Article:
The other night my wife and I were sitting on our deck with guests and long-time friends Nancy and Al Maly from Grinnell. Among us we have about 60 years of college admission experience, so naturally the topic tends to come up when we get together. That, and Al’s fascination with the proper way to pour a Weißbier.
My wife suggested that I’m so enamored of my employer DePaul because of its commitment to finding talent among populations colleges don’t always serve well. In my case, that would be first-generation and low-income. (I remember filling out the FAF, now called the FAFSA, in 1970-something and being taken back that my father made $17,000 in his best year; mom didn’t work outside the home.) There may be something to that.
But more important, I think, is my belief that I got a pretty good education despite the fact that I didn’t go to a name brand institution. And a lot of people I know can say the same thing; collectively, we seem almost apologetic for not going to colleges we never even thought we could or should dream about. And we’re doing just fine, as are many people who did go to the Holy Grail Schools of my generation.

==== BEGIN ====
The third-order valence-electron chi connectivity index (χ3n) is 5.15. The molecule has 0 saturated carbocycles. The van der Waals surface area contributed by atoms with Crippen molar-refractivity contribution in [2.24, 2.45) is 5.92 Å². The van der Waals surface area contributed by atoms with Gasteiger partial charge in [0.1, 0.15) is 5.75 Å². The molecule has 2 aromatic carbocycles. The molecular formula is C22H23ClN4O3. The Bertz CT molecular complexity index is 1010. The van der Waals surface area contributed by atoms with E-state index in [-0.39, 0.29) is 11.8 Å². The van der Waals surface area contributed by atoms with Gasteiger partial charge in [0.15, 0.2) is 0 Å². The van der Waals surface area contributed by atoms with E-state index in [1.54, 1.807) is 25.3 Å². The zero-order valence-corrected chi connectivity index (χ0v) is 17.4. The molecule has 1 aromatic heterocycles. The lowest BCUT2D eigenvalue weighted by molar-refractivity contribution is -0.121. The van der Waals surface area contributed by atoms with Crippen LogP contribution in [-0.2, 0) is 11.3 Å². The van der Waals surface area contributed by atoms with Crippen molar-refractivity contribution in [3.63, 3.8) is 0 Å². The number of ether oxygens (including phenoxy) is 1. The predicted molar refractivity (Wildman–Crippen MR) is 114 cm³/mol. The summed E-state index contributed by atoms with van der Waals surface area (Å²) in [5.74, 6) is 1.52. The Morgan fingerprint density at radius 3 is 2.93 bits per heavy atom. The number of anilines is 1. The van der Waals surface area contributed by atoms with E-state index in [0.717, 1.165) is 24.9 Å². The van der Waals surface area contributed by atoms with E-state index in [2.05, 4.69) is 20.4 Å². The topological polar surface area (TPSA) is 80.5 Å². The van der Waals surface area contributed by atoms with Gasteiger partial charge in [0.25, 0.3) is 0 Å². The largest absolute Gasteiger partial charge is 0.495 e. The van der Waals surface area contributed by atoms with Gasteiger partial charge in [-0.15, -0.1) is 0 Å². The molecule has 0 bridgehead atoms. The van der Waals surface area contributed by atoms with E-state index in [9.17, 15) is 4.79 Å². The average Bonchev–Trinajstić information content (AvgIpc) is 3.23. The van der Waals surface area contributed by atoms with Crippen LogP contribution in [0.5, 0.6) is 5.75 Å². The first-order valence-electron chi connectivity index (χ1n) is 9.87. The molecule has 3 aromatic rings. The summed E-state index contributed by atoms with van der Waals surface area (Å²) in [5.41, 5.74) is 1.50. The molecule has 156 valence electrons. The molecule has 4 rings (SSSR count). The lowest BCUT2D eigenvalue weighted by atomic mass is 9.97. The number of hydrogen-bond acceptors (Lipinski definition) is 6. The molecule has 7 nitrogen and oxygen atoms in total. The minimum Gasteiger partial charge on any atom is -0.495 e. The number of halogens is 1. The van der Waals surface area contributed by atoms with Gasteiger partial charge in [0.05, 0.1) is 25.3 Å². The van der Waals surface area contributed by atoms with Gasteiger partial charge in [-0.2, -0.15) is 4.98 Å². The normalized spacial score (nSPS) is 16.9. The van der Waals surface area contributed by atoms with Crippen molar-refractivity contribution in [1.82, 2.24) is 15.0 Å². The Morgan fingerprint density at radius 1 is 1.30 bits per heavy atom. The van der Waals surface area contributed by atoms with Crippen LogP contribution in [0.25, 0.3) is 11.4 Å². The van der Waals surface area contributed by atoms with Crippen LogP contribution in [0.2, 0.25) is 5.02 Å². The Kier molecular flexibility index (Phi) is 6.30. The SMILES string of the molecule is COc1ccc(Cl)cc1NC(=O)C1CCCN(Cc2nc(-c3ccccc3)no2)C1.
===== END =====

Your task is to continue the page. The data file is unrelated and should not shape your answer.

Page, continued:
I suggested that if students today were to dedicate as much effort to real learning and intellectual exploration as they spent on getting into college in the first place, everyone might be better off.
To which my wife replied, “Today it’s more about the wedding than the marriage.”
Brilliant. How often to you (quietly) posit that the elaborate, over-the-top wedding portends a short marriage? Or that the couple that keeps it simple and respectful has their heads screwed on straight?
Like a Kardashian wedding, it seems college admission today is more about the big event than it is about what comes after. And I think that’s a shame; not on the students, but on the parents, colleges, and counselors who have made it that way. We can do better.